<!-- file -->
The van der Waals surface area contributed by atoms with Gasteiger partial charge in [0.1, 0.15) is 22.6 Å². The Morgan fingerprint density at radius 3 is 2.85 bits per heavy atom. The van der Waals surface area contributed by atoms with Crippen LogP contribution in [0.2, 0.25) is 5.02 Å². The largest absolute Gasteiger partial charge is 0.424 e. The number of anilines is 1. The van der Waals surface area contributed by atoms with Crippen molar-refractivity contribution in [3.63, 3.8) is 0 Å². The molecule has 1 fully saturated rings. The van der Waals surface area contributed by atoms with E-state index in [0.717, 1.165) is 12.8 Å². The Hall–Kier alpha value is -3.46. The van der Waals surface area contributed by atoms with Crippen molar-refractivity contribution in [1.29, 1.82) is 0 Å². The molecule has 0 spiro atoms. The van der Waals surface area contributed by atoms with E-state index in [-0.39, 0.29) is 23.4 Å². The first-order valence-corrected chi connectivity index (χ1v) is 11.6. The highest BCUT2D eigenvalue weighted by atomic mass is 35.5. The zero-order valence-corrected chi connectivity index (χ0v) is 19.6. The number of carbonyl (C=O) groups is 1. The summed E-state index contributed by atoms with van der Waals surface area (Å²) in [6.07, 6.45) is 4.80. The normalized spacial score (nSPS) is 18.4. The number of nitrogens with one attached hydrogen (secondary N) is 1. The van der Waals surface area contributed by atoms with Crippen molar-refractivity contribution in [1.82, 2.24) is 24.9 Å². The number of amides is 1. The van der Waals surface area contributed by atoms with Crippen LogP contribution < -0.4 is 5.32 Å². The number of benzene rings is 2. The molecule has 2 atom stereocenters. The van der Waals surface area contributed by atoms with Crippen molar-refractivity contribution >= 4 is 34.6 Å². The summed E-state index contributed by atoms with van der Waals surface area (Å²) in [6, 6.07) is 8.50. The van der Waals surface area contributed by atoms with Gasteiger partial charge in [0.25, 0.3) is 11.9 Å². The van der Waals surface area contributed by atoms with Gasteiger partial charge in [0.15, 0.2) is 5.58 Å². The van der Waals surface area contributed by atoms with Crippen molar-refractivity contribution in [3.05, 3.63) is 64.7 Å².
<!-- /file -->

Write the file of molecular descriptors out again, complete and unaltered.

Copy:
The van der Waals surface area contributed by atoms with Gasteiger partial charge in [0.1, 0.15) is 22.6 Å². The Morgan fingerprint density at radius 3 is 2.85 bits per heavy atom. The van der Waals surface area contributed by atoms with Crippen LogP contribution in [0.2, 0.25) is 5.02 Å². The largest absolute Gasteiger partial charge is 0.424 e. The number of anilines is 1. The van der Waals surface area contributed by atoms with Crippen molar-refractivity contribution in [3.63, 3.8) is 0 Å². The molecule has 1 fully saturated rings. The van der Waals surface area contributed by atoms with E-state index in [0.717, 1.165) is 12.8 Å². The Hall–Kier alpha value is -3.46. The van der Waals surface area contributed by atoms with Crippen molar-refractivity contribution in [1.29, 1.82) is 0 Å². The molecule has 0 spiro atoms. The van der Waals surface area contributed by atoms with E-state index in [-0.39, 0.29) is 23.4 Å². The first-order valence-corrected chi connectivity index (χ1v) is 11.6. The highest BCUT2D eigenvalue weighted by atomic mass is 35.5. The zero-order valence-corrected chi connectivity index (χ0v) is 19.6. The number of carbonyl (C=O) groups is 1. The summed E-state index contributed by atoms with van der Waals surface area (Å²) in [6.07, 6.45) is 4.80. The normalized spacial score (nSPS) is 18.4. The number of nitrogens with one attached hydrogen (secondary N) is 1. The van der Waals surface area contributed by atoms with Crippen molar-refractivity contribution in [1.82, 2.24) is 24.9 Å². The number of amides is 1. The van der Waals surface area contributed by atoms with Crippen LogP contribution < -0.4 is 5.32 Å². The number of benzene rings is 2. The molecule has 2 atom stereocenters. The van der Waals surface area contributed by atoms with Crippen molar-refractivity contribution >= 4 is 34.6 Å². The summed E-state index contributed by atoms with van der Waals surface area (Å²) in [6, 6.07) is 8.50. The van der Waals surface area contributed by atoms with Gasteiger partial charge in [0.25, 0.3) is 11.9 Å². The van der Waals surface area contributed by atoms with Gasteiger partial charge in [0.15, 0.2) is 5.58 Å². The van der Waals surface area contributed by atoms with Crippen molar-refractivity contribution in [3.05, 3.63) is 64.7 Å².